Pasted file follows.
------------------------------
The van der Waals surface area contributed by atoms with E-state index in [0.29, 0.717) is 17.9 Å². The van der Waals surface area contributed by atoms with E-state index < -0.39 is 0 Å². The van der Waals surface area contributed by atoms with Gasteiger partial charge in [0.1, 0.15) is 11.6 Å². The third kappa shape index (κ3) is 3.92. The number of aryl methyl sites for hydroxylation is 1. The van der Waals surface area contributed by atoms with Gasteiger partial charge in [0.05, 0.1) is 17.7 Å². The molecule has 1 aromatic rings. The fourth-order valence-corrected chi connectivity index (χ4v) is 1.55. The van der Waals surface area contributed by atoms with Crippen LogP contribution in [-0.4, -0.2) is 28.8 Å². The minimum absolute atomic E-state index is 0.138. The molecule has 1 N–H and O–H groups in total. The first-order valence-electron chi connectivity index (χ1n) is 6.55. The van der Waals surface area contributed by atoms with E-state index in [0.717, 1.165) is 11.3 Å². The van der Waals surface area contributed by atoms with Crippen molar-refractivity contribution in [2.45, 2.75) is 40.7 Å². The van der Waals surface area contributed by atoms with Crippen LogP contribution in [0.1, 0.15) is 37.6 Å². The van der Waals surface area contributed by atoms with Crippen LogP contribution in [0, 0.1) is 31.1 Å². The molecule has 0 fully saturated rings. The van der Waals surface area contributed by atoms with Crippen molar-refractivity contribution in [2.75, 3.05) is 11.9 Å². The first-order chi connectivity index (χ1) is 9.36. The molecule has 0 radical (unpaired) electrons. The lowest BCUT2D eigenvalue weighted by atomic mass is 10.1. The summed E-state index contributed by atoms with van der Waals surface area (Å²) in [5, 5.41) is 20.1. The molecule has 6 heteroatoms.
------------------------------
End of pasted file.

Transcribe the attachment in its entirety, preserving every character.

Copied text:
The van der Waals surface area contributed by atoms with E-state index in [0.29, 0.717) is 17.9 Å². The van der Waals surface area contributed by atoms with E-state index < -0.39 is 0 Å². The van der Waals surface area contributed by atoms with Gasteiger partial charge in [0.1, 0.15) is 11.6 Å². The third kappa shape index (κ3) is 3.92. The number of aryl methyl sites for hydroxylation is 1. The van der Waals surface area contributed by atoms with Gasteiger partial charge in [0.05, 0.1) is 17.7 Å². The molecule has 1 aromatic rings. The fourth-order valence-corrected chi connectivity index (χ4v) is 1.55. The van der Waals surface area contributed by atoms with Crippen LogP contribution in [-0.4, -0.2) is 28.8 Å². The minimum absolute atomic E-state index is 0.138. The molecule has 1 N–H and O–H groups in total. The first-order valence-electron chi connectivity index (χ1n) is 6.55. The van der Waals surface area contributed by atoms with E-state index in [0.717, 1.165) is 11.3 Å². The van der Waals surface area contributed by atoms with Crippen molar-refractivity contribution in [2.45, 2.75) is 40.7 Å². The van der Waals surface area contributed by atoms with Crippen LogP contribution in [0.1, 0.15) is 37.6 Å². The van der Waals surface area contributed by atoms with Crippen LogP contribution in [0, 0.1) is 31.1 Å². The molecule has 0 fully saturated rings. The van der Waals surface area contributed by atoms with Crippen molar-refractivity contribution in [2.75, 3.05) is 11.9 Å². The first-order chi connectivity index (χ1) is 9.36. The molecule has 0 radical (unpaired) electrons. The lowest BCUT2D eigenvalue weighted by atomic mass is 10.1. The summed E-state index contributed by atoms with van der Waals surface area (Å²) in [5, 5.41) is 20.1. The molecule has 6 heteroatoms.